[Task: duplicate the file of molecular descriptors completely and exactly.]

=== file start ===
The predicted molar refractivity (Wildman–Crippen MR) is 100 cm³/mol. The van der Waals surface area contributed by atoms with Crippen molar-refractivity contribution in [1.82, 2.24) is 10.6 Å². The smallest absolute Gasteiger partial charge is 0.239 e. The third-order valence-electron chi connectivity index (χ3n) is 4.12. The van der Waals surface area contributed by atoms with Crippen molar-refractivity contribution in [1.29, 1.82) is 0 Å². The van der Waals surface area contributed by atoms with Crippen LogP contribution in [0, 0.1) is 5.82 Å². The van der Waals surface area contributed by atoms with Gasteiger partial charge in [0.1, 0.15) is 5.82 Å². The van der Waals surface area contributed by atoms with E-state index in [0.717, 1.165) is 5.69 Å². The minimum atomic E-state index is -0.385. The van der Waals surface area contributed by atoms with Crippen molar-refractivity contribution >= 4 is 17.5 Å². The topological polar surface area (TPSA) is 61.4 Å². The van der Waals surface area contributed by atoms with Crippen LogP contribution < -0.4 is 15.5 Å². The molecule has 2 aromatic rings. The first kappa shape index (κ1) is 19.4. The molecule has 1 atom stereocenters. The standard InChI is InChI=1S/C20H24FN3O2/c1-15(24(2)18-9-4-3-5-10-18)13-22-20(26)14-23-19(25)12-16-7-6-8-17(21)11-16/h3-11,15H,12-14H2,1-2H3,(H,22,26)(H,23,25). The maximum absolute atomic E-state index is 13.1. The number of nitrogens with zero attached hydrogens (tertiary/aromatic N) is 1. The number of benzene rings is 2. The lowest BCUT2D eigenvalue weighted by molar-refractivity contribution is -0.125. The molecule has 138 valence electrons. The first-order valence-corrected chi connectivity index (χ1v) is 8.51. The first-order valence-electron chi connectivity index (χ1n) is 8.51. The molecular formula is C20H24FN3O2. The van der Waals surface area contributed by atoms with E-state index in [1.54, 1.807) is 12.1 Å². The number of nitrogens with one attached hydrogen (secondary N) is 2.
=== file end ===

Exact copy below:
The predicted molar refractivity (Wildman–Crippen MR) is 100 cm³/mol. The van der Waals surface area contributed by atoms with Crippen molar-refractivity contribution in [1.82, 2.24) is 10.6 Å². The smallest absolute Gasteiger partial charge is 0.239 e. The third-order valence-electron chi connectivity index (χ3n) is 4.12. The van der Waals surface area contributed by atoms with Crippen molar-refractivity contribution in [1.29, 1.82) is 0 Å². The van der Waals surface area contributed by atoms with Crippen LogP contribution in [0, 0.1) is 5.82 Å². The van der Waals surface area contributed by atoms with Gasteiger partial charge in [0.1, 0.15) is 5.82 Å². The van der Waals surface area contributed by atoms with E-state index in [0.717, 1.165) is 5.69 Å². The minimum atomic E-state index is -0.385. The van der Waals surface area contributed by atoms with Crippen molar-refractivity contribution >= 4 is 17.5 Å². The topological polar surface area (TPSA) is 61.4 Å². The van der Waals surface area contributed by atoms with Crippen LogP contribution < -0.4 is 15.5 Å². The molecule has 2 aromatic rings. The first kappa shape index (κ1) is 19.4. The molecule has 1 atom stereocenters. The standard InChI is InChI=1S/C20H24FN3O2/c1-15(24(2)18-9-4-3-5-10-18)13-22-20(26)14-23-19(25)12-16-7-6-8-17(21)11-16/h3-11,15H,12-14H2,1-2H3,(H,22,26)(H,23,25). The maximum absolute atomic E-state index is 13.1. The number of nitrogens with zero attached hydrogens (tertiary/aromatic N) is 1. The number of benzene rings is 2. The lowest BCUT2D eigenvalue weighted by molar-refractivity contribution is -0.125. The molecule has 138 valence electrons. The first-order valence-corrected chi connectivity index (χ1v) is 8.51. The first-order valence-electron chi connectivity index (χ1n) is 8.51. The molecular formula is C20H24FN3O2. The van der Waals surface area contributed by atoms with E-state index in [1.54, 1.807) is 12.1 Å². The number of nitrogens with one attached hydrogen (secondary N) is 2.